Helpful Writing Tips

The following are a few helpful hints to help you avoid common mistakes in your own writing.

Remember to PROOFREAD your own work, because …

there are “typos” – misspelled words that are flagged (in red) by your computer’s word processing program; and

there are “word-os” – correctly spelled but incorrect words that are flagged (usually in green) by your computer’s word processing program, UNLESS it doesn’t recognize the word, at which point it may automatically replace it.

Some basic tips about word selection / usage:

  • “IT’S” = “it is”; “ITS” = possessive form

HINT: There is never any need to have a plural form of “IT”; more than one “IT” is a “THEM”!

  • “THEN” = sequential actions; “THAN” = comparisons.
  • Using the “first person” (“I,” “me,” etc.) in your writing is appropriate if you are writing about yourself, something you did, or something that happened to you. HOWEVER, there is NEVER any need to offer an opinion by writing “I think …” Of course you do; it’s your name at the top of the paper. If someone else thought it, you’d have to cite that person, now wouldn’t you?!

Some basic tips about style:

  • Underline or italicize names of entire works (books / albums / television shows / etc.). Use “quotation marks” for portions of a larger work (a chapter in a book / a story (or poem) in a collection of stories (or poems) / a song on an album / an episode of a television show).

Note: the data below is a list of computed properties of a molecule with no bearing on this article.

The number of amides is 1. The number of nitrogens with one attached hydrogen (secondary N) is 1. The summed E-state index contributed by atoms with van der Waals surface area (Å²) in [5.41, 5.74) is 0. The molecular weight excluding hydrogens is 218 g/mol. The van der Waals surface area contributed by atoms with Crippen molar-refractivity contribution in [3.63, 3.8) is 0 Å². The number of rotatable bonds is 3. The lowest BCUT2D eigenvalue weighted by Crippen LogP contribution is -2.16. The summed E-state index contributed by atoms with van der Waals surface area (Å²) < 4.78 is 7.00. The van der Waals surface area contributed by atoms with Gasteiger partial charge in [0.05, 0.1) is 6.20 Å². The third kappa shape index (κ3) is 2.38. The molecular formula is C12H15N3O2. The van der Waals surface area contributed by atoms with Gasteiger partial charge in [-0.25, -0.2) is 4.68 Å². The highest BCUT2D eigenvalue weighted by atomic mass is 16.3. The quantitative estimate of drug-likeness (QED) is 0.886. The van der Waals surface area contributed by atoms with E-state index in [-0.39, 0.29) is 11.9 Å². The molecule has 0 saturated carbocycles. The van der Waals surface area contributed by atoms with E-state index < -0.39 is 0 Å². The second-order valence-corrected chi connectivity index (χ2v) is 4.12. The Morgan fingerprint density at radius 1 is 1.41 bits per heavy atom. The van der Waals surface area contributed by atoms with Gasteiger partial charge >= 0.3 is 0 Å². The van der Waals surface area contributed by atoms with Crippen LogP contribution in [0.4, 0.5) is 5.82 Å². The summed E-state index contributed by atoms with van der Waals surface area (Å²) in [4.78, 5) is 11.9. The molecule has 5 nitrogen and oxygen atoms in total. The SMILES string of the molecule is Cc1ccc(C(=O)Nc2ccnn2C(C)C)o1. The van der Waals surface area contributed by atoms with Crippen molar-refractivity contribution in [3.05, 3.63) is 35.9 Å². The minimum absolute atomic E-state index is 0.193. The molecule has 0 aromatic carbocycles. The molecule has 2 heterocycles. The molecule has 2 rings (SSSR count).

• Capitalize – but don’t underline or italicize – the name of scriptural work (but not the word “the” before it): the Bible, the Torah, the Qur’an, etc.
  • Be sure your pronouns agree.

INCORRECT: “There is no reason why someone can’t take their friends with them.”

CORRECT: “There is not reason why people can’t take their friends with them.”

OR: “There is not reason why she can’t take her friend with her.”

OR: “There is no reason why he can’t take his friend with him.”

OR: “There is no reason why one can’t take one’s friend.”

  • Decades (written in numerals, as a unit) are written WITHOUT an apostrophe:

INCORRECT: the 1960’s

CORRECT: the 1960s

HINT: You wouldn’t write it as “the Nineteen-sixty’s,” would you? (Never mind – just don’t.)

  • Unless you were educated in the United Kingdom, ALWAYS put punctuation INSIDE the quotations marks.

EXCEPTIONS: colons, semicolons, and exclamation points.

  • Incorrect punctuation can change meaning:

“Woman, without her man, is nothing.”

“Woman; without her, man is nothing.”

HINT: Punctuate according to how you might read a passage aloud, and put the proper punctuation where you breathe:

[ , ] = a short pause for air;

[ ; ] = a medium pause for air; and

[ . ] = a longer pause for air.

Here’s Danish comedian Victor Borge doing it in his own style! [And here’s a “G-rated” version.]

Personal Preferences:

  • Only bowels and teeth “are IMPACTED” (verb); otherwise, something “has an IMPACT upon” something else (noun).


Here’s an article by Christina DesMarais (“43 Embarrassing Grammar Mistakes Even Smart People Make“) about things for which you should look out as you write.

Here’s an excerpt of a chapter by writer Anne Lamott (“Shitty First Drafts“) about the writing process.

Here are a few great books about writing that are actually fun to read because they AREN’T textbooks:

Patricia T. O’Conner, Woe is I: The Grammarphobe’s Guide to Better English in Plain English (1996).


Lynne Truss, Eats, Shoots, and Leaves: The Zero Tolerance Approach to Punctuation (2006).